Electric bikes like pedal bikes qualify for the highly popular Cycle to Work scheme which doesn’t come with a P11D benefit in kind obligation.  For more details on the scheme, see the Government’s guide to employers here.

Electric motorbikes are currently taxed in the same way as petrol motorbikes.


Salary sacrifice treatment

If an employee has been provided with a car under a salary sacrifice scheme, the benefit is valued as at the amount of the salary given up, or (if higher), the taxable benefit.  This optional remuneration does not apply if the company car’s CO2 emissions are less than 75g/km.



Other tax advantages for going electric

There are other favourable measures introduced by the Government to encourage companies to switch their vehicles to electric.  Here we given a quick summary:


Capital allowances

A low or zero emission company car can qualify for a 100% first year allowance (FYA) up to 1 April 2021, as long as its CO2 emissions don’t exceed 50g/km and the car is purchased new and unused.  This means your company can still claim a full 100% deduction for the cost of an electric car against its profit, as well as for installing a charging point at the workplace.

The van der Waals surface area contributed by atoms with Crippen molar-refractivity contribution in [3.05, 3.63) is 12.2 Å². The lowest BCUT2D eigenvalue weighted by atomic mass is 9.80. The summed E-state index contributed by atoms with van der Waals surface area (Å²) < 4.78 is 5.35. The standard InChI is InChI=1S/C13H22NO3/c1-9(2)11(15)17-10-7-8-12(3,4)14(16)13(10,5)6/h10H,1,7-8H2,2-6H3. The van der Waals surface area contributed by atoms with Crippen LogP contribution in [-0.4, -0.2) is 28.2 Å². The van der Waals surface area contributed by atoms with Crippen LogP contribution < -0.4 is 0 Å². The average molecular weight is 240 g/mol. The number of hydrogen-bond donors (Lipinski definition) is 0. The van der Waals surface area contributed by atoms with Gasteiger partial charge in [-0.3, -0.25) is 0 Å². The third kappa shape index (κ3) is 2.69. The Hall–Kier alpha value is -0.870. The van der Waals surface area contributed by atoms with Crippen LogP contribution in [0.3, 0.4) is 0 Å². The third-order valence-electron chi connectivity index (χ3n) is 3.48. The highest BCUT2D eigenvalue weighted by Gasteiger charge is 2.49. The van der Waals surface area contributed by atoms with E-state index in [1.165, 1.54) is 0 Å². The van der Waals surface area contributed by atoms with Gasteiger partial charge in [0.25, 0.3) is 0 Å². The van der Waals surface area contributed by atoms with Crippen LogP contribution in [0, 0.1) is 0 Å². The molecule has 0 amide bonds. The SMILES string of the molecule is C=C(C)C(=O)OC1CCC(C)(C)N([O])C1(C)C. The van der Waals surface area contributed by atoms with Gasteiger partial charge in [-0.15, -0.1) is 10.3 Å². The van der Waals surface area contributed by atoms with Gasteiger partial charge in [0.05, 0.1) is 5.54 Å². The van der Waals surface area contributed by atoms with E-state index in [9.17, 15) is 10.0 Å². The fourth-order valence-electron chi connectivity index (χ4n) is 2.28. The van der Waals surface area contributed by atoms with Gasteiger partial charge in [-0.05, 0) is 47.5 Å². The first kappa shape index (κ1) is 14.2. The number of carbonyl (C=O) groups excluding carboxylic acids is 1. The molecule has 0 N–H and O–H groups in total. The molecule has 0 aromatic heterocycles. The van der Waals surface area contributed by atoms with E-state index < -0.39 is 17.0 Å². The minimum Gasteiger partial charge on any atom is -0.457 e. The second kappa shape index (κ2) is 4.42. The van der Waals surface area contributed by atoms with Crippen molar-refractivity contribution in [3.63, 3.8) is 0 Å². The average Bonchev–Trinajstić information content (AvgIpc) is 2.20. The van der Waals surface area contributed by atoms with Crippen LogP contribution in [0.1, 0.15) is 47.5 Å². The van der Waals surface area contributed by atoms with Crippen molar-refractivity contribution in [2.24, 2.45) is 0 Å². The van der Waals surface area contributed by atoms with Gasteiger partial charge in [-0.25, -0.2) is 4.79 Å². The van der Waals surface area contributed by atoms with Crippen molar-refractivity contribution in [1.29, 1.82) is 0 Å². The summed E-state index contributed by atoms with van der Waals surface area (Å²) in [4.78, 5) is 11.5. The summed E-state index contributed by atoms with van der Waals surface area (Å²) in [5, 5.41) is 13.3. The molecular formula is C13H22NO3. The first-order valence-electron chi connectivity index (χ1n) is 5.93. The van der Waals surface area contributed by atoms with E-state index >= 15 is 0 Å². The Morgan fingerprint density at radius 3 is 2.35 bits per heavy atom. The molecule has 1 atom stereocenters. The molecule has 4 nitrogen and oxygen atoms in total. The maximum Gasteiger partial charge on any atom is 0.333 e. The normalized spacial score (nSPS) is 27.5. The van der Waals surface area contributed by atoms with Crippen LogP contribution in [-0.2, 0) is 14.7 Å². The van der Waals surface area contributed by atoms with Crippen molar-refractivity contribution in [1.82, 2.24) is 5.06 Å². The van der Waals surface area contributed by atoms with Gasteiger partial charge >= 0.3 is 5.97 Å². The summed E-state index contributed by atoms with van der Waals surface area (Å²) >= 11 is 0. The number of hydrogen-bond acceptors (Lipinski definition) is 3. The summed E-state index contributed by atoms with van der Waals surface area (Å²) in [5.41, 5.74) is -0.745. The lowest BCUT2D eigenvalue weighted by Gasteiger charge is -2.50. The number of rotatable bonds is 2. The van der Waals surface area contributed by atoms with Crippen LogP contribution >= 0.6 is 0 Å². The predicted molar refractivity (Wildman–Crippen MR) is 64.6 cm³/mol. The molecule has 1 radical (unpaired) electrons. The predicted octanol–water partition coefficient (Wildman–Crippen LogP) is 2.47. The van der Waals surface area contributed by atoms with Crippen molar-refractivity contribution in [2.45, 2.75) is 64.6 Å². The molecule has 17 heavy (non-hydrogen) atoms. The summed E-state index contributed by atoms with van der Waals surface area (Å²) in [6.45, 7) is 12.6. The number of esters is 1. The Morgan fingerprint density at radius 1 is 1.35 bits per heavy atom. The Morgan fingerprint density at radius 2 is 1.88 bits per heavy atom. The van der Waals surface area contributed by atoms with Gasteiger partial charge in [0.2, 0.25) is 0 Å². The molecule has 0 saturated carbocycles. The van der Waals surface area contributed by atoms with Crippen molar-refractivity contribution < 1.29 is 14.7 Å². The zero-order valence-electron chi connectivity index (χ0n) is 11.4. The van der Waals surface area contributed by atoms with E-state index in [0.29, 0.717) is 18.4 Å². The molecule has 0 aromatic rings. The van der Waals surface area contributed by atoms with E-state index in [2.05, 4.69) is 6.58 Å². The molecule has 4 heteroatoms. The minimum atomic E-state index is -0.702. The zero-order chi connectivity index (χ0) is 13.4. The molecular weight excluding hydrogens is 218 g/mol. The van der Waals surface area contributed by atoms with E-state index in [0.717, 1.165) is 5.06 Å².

A similar 100% FYA rate applies for zero emission vans – again if the vehicle is purchased new and unused before 1 April 2021. Commercial vehicles already qualify for 100% relief under the Annual Investment Allowance.

When it comes to the annual writing down allowance (WDA), cars with CO2 emissions of between 51g/km and 110g/km are added to the main pool for capital allowance purposes, and in turn attract a WDA of 18%. Cars with CO2 emissions exceeding 110g/km need to be allocated to the special rate pool with a WDA rate of 6%.

Electric bikes also qualify for the company’s Annual Investment Allowance.


Road Tax (Vehicle Excise Duty)

For pure electric cars vehicles, the road tax, or Vehicle Excise Duty (VED), has been reduced to £0 until 2025.  Plug-in hybrid electric vehicles also benefit from reduced VED rates.



Incentives for switching to electric

The Government’s Plug-in Car Grant

In his March 2020 Budget, the Chancellor introduced a plug-in car grant to encourage purchases of electric vehicles.  The grant was adjusted in April 2021 and currently provides 35% of the purchase price (up to a cap of £2,500) towards the cost of an eligible plug-in vehicle that costs less than £35,000. Some key points to note are:

  1. The grant applies at the time of purchase, so is often given as a discount in the vehicle’s purchase price
  2. The electric range which the vehicle must have in which to qualify is at least 70miles